Women at Sea
“Force 10 and Alone”
Carol Pieniadz, “Spirit Guide” (IP32-20)
Everything happens for a reason. I keep telling myself that little pearl of wisdom and now that I am back home in Florida I can almost believe it. But during my trip down the ICW last fall and winter it was really very difficult to swallow that wisdom. While moving north out of the hurricane zone and complying with the insurance company’s geographical requirements, I experienced one of the most physically challenging and mentally exhausting times.
|"I thought about dropping the second anchor, but found myself resisting. " |
I had little incentive to depart from Pocomoke, MD and head south any earlier than November. My insurance required I stay above 35 degrees north until the 1st of December and by my calculations it would only take about a week to drop that far south. After several months tied to a dock I set out with the tide around noon on November 1st for a leisurely motor down the Pocomoke River to anchor for the night in Pocomoke Sound. It was a short days travel, but at that time of year the sun was setting early. The weather forecast called for winds 10-18 knots out of NNE and I was anticipating a nice beam’s reach across the bay to Deltaville, VA in the morning. I awoke the next day to sustained winds of 26 knots, which increased throughout the day. So much for a gentle break in period! I crossed the bay in small craft warning conditions averaging six knots with the jib alone. Waves at 4 to 6 feet sent spray over the dodger and into the cockpit and air temperature was in the 50‘s.
By mid November I was ready to continue south and left Deltaville heading for Norfolk. Everything happens for a reason. I got a late start and motored into a headwind all day. With a forecast for near gale force winds by evening I changed plans and headed into Mobjack Bay instead of Norfolk. I traveled farther up the East River than on previous occasions and was glad to have done so. That night winds were 35 knots for me but in Norfolk they were clocked at 70 knots. More by the luck of over sleeping than planning, I missed being in the wrong place at the wrong time. But my luck was not going to last and five days later I found myself alone watching as winds over 50 knots made the water surface look like it was steaming.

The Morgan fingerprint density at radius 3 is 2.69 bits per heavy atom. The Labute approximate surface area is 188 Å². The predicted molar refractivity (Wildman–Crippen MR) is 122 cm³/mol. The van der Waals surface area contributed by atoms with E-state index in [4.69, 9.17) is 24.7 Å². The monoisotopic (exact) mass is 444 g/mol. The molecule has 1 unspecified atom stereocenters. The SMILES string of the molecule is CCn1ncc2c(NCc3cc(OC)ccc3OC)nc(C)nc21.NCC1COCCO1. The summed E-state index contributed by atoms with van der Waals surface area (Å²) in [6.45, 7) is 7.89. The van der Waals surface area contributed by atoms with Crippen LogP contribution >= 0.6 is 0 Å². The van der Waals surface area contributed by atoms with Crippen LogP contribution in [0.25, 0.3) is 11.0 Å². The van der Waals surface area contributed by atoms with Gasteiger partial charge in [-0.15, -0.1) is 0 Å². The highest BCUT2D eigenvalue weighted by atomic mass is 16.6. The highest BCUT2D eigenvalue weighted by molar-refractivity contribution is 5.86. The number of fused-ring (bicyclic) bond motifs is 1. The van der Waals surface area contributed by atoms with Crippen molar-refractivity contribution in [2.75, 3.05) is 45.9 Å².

There was a strong 20 knot breeze when I departed Pungo Ferry for the Alligator River, and the forecast was for gale force winds by that night. Planning to anchor in South Lake on the east side of the river to ride out the gale, I was already out of the sound and into the river when I realized my set waypoints were for my usual anchoring spot just off the channel to the west. I found the waypoint for the entrance to East and South Lakes, which are off the east side of the river and entered it into the GPS. The light was fading and I had about 30 minutes to sunset. In the fading light I could not see the entrance to the lakes, but trusted in the GPS - a big mistake. When entering the waypoints I had accidentally changed the N to S. By the time I recognized my error and turned north I could not make headway against the wind and waves and had to beat my way back north.
It was dark as I entered the common channel to the lakes, too dark to really distinguish the shoreline. While I have the Cap’n Voyager for planning on my laptop, the laptop is not visible at the helm. I made my way slowly into South Lake watching depth soundings closely and using the Garmin 76Map to give me some reference to the snake like shoreline. My first choice of anchorage was occupied by a powerboat without an anchor light. Not good. I finally dropped the hook with 100 feet of chain followed by 200 feet of nylon in a spot that I hoped would not give me too much fetch and gave me plenty of room to drag.
I thought about dropping the second anchor, but found myself resisting. I had never had the occasion that required two anchors and had never done this procedure with a crew person aboard, let alone solo. The wind was already blowing in the 30’s and with such total darkness the gut just said, “Don’t do it.” However, I did pull the 2nd anchor’s chain and nylon from the locker and coiled it on deck for rapid deployment.